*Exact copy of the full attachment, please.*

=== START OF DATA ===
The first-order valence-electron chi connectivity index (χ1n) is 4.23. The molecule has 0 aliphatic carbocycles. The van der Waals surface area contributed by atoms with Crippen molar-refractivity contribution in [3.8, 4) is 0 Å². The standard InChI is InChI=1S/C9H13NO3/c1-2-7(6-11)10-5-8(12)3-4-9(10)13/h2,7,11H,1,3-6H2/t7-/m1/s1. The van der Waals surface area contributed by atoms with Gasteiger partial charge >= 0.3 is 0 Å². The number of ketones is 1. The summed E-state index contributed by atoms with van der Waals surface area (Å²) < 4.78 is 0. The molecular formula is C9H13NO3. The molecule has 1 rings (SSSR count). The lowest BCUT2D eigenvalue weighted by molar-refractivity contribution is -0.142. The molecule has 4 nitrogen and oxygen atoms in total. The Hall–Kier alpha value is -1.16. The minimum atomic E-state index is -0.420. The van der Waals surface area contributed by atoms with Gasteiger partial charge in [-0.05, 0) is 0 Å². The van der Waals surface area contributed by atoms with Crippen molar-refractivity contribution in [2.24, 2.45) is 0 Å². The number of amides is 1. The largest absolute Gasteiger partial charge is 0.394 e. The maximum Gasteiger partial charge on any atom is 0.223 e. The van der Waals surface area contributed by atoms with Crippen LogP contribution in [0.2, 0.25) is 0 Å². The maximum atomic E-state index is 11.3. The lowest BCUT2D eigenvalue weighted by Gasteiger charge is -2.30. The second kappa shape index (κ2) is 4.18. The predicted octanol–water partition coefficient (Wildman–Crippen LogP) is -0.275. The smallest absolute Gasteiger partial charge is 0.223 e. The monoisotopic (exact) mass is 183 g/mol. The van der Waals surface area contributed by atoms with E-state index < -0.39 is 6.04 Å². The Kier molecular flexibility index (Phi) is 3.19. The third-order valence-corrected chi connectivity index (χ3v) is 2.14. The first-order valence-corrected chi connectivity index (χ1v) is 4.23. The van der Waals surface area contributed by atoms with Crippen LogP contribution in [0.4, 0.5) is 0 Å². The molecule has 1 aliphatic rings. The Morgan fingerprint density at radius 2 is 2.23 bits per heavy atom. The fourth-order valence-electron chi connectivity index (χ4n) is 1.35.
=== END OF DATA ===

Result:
The first-order valence-electron chi connectivity index (χ1n) is 4.23. The molecule has 0 aliphatic carbocycles. The van der Waals surface area contributed by atoms with Crippen molar-refractivity contribution in [3.8, 4) is 0 Å². The standard InChI is InChI=1S/C9H13NO3/c1-2-7(6-11)10-5-8(12)3-4-9(10)13/h2,7,11H,1,3-6H2/t7-/m1/s1. The van der Waals surface area contributed by atoms with Gasteiger partial charge >= 0.3 is 0 Å². The number of ketones is 1. The summed E-state index contributed by atoms with van der Waals surface area (Å²) < 4.78 is 0. The molecular formula is C9H13NO3. The molecule has 1 rings (SSSR count). The lowest BCUT2D eigenvalue weighted by molar-refractivity contribution is -0.142. The molecule has 4 nitrogen and oxygen atoms in total. The Hall–Kier alpha value is -1.16. The minimum atomic E-state index is -0.420. The van der Waals surface area contributed by atoms with Gasteiger partial charge in [-0.05, 0) is 0 Å². The van der Waals surface area contributed by atoms with Crippen molar-refractivity contribution in [2.24, 2.45) is 0 Å². The number of amides is 1. The largest absolute Gasteiger partial charge is 0.394 e. The maximum Gasteiger partial charge on any atom is 0.223 e. The van der Waals surface area contributed by atoms with Crippen LogP contribution in [0.2, 0.25) is 0 Å². The maximum atomic E-state index is 11.3. The lowest BCUT2D eigenvalue weighted by Gasteiger charge is -2.30. The second kappa shape index (κ2) is 4.18. The predicted octanol–water partition coefficient (Wildman–Crippen LogP) is -0.275. The smallest absolute Gasteiger partial charge is 0.223 e. The monoisotopic (exact) mass is 183 g/mol. The van der Waals surface area contributed by atoms with E-state index < -0.39 is 6.04 Å². The Kier molecular flexibility index (Phi) is 3.19. The third-order valence-corrected chi connectivity index (χ3v) is 2.14. The first-order valence-corrected chi connectivity index (χ1v) is 4.23. The van der Waals surface area contributed by atoms with Crippen LogP contribution in [0.4, 0.5) is 0 Å². The molecule has 1 aliphatic rings. The Morgan fingerprint density at radius 2 is 2.23 bits per heavy atom. The fourth-order valence-electron chi connectivity index (χ4n) is 1.35.